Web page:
In the United States, the Senate voted on Wednesday to curtail the president’s ability to use military force in Iraq. Although some Republicans oppose the move, House Speaker Kevin McCarthy said he is open to legislation passing the House, saying Resolution 118H Congress could officially end a war 20 years after it began.
- The bill, sponsored by Sens. Tim Kaine and Todd Young, passed the Senate by a vote of 66-30, and 18 Democrats along with Democrats voted to repeal the 1991 and 2002 laws that allow the president to send troops to Iraq without congressional approval. .
- The 2002 law was implemented prior to the 2003 invasion of Iraq by former President George W. Bush, while the 1991 law was put in place to allow former President George H.W. Bush to deploy troops to Iraq when that country invaded Kuwait, marking the beginning of US involvement in the Gulf War .
- McCarthy, who voted against a version of the repeals in the previous session of Congress, expressed mixed support for the legislation but said it would have to go through the committee process before it was put to a vote, meaning it could be amended and sent. Return to the Senate for final approval.
- In the House, repeals are supported by moderate Republicans, including House Rules Chair Tom Cole, and members of the Whig Party, including Representatives Chip Roy and Matt Gaetz. Other members, including Foreign Affairs Committee Chairman Michael McCaul, said they’d rather replace the bill than appeal.
- Some Senate Democrats have said they support the repeal to inform the Iraqi government of the US’s commitment to its military partnership in that country, where about 2,500 US troops remain stationed training and advising Iraqi forces in their fight against the Islamic State group.
- The legislation also represents a toll for some lawmakers who lamented their 2002 vote to approve the use of military force in Iraq, which led to a long, costly and deeply unpopular war, in part because of a miscalculation that Iraq hid weapons of mass destruction.
Some Republicans, including Senate Minority Leader Mitch McConnell, opposed the bill, as the bill cited the need for the United States to maintain a strong stance on terrorism in the Middle East: Our terrorist enemies do not end their war against us. in a statement on Tuesday.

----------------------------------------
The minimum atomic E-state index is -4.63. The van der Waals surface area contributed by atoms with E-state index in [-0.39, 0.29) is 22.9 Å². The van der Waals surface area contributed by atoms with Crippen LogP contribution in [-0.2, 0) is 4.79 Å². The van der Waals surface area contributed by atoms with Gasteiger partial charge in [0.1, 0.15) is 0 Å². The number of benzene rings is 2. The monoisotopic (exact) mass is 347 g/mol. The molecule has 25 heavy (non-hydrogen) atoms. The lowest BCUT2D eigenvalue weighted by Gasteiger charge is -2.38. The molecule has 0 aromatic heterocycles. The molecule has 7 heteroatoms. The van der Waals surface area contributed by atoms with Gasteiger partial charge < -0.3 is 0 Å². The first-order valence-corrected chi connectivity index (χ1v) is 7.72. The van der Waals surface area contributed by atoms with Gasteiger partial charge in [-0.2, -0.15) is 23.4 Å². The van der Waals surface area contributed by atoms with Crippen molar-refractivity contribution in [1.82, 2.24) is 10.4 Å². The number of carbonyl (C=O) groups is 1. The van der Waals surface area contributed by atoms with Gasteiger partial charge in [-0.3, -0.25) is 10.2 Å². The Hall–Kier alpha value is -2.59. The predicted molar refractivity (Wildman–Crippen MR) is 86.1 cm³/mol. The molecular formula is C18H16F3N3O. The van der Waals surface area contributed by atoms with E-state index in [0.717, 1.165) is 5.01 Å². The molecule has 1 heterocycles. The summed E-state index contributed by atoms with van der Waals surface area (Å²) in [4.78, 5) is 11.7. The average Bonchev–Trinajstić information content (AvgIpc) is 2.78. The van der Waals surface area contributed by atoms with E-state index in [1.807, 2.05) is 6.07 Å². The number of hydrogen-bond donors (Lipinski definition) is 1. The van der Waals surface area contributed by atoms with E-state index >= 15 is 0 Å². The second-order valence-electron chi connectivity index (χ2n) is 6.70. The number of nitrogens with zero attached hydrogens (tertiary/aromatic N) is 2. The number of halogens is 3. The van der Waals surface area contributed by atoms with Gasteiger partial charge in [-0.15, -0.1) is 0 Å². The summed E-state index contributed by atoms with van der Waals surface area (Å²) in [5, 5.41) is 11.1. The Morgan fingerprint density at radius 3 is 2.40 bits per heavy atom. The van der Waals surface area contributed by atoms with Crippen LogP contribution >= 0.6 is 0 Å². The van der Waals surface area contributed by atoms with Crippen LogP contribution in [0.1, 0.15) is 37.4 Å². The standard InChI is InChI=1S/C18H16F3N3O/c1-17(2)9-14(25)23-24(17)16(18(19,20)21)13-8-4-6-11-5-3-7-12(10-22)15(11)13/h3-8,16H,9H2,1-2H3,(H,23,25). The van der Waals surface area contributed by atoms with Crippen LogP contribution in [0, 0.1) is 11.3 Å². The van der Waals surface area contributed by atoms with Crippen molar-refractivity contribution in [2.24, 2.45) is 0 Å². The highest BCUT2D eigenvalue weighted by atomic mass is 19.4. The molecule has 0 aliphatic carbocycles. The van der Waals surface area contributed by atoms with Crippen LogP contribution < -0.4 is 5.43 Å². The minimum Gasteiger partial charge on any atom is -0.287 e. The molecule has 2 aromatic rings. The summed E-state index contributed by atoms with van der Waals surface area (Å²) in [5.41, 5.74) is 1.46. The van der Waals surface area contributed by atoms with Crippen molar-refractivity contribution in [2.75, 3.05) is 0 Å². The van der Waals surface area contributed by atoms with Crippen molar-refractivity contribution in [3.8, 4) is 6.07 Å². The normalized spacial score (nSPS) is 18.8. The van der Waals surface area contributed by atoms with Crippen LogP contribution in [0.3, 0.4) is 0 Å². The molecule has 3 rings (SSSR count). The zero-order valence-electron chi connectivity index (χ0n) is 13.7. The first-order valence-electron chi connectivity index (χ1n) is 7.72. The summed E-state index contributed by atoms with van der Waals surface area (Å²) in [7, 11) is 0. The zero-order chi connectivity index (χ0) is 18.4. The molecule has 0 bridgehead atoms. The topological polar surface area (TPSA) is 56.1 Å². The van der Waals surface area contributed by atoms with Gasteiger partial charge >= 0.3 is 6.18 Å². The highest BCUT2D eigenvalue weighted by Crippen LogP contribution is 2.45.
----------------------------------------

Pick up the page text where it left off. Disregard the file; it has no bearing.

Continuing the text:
Senate Majority Leader Chuck Schumer warned that keeping the laws in place means future administrations could “abuse them to trap us in yet another conflict in the Middle East.” “The American people don’t want this,” he said during last week’s debate. “They are tired of the endless wars in the Middle East.”
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Biden said he would sign the legislation if it fell to his desk. House Democrats could pass the repeals with the support of some Republicans, who hold a slim 222-213 majority in the House, though the move would challenge the precedent that the majority of the ruling party generally agrees with.
Previous versions of the bill failed to pass both houses. Last year, the House of Representatives passed similar legislation with the support of all but one Democrat and 49 Republicans, but the bill died in Senate committee. While the 1991 and 2002 bills sought to empower the president in two specific military campaigns in Iraq, they have been cited by previous presidents when using military force elsewhere, including by former President Donald Trump when he ordered the assassination of Iranian general Qassem Soleimani in Baghdad. in 2020.
The Senate has rejected an amendment sponsored by Senator Rand Paul that would have revoked the president’s authority to use military force against any country, person or group implicated in the September 11 terrorist attacks.
Translated article from the American magazine Forbes – Author: Sarah Dorn
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